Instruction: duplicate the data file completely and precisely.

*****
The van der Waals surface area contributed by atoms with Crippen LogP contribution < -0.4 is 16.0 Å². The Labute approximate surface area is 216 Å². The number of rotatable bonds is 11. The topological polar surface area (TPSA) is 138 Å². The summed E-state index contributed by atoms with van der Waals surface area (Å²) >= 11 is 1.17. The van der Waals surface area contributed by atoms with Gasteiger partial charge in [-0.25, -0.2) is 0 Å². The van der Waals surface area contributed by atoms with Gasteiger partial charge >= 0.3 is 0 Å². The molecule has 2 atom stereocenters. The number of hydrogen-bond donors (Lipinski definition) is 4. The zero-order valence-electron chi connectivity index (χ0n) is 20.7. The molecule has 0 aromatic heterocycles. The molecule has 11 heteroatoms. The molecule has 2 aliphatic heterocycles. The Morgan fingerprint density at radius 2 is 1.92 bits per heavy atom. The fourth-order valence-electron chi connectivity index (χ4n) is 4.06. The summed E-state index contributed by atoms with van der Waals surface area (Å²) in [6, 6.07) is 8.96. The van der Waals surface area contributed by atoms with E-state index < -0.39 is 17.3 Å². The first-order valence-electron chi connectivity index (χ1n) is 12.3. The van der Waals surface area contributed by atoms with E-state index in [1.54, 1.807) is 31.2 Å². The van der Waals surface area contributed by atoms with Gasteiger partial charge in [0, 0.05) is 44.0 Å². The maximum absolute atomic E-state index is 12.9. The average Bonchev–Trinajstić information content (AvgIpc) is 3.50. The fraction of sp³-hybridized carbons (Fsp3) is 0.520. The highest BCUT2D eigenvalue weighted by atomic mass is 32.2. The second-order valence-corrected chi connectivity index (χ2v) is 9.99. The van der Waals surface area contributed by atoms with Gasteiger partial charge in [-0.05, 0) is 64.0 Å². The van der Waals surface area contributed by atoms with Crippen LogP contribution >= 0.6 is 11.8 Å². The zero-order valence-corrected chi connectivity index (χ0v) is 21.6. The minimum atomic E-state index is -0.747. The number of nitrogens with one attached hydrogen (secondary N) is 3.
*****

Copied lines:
The van der Waals surface area contributed by atoms with Crippen LogP contribution < -0.4 is 16.0 Å². The Labute approximate surface area is 216 Å². The number of rotatable bonds is 11. The topological polar surface area (TPSA) is 138 Å². The summed E-state index contributed by atoms with van der Waals surface area (Å²) >= 11 is 1.17. The van der Waals surface area contributed by atoms with Gasteiger partial charge in [-0.25, -0.2) is 0 Å². The van der Waals surface area contributed by atoms with Gasteiger partial charge >= 0.3 is 0 Å². The molecule has 2 atom stereocenters. The number of hydrogen-bond donors (Lipinski definition) is 4. The zero-order valence-electron chi connectivity index (χ0n) is 20.7. The molecule has 0 aromatic heterocycles. The molecule has 11 heteroatoms. The molecule has 2 aliphatic heterocycles. The Morgan fingerprint density at radius 2 is 1.92 bits per heavy atom. The fourth-order valence-electron chi connectivity index (χ4n) is 4.06. The summed E-state index contributed by atoms with van der Waals surface area (Å²) in [6, 6.07) is 8.96. The van der Waals surface area contributed by atoms with E-state index < -0.39 is 17.3 Å². The first-order valence-electron chi connectivity index (χ1n) is 12.3. The van der Waals surface area contributed by atoms with E-state index in [1.54, 1.807) is 31.2 Å². The van der Waals surface area contributed by atoms with Gasteiger partial charge in [0, 0.05) is 44.0 Å². The maximum absolute atomic E-state index is 12.9. The average Bonchev–Trinajstić information content (AvgIpc) is 3.50. The fraction of sp³-hybridized carbons (Fsp3) is 0.520. The highest BCUT2D eigenvalue weighted by atomic mass is 32.2. The second-order valence-corrected chi connectivity index (χ2v) is 9.99. The van der Waals surface area contributed by atoms with Gasteiger partial charge in [-0.05, 0) is 64.0 Å². The van der Waals surface area contributed by atoms with Crippen LogP contribution >= 0.6 is 11.8 Å². The zero-order valence-corrected chi connectivity index (χ0v) is 21.6. The minimum atomic E-state index is -0.747. The number of nitrogens with one attached hydrogen (secondary N) is 3.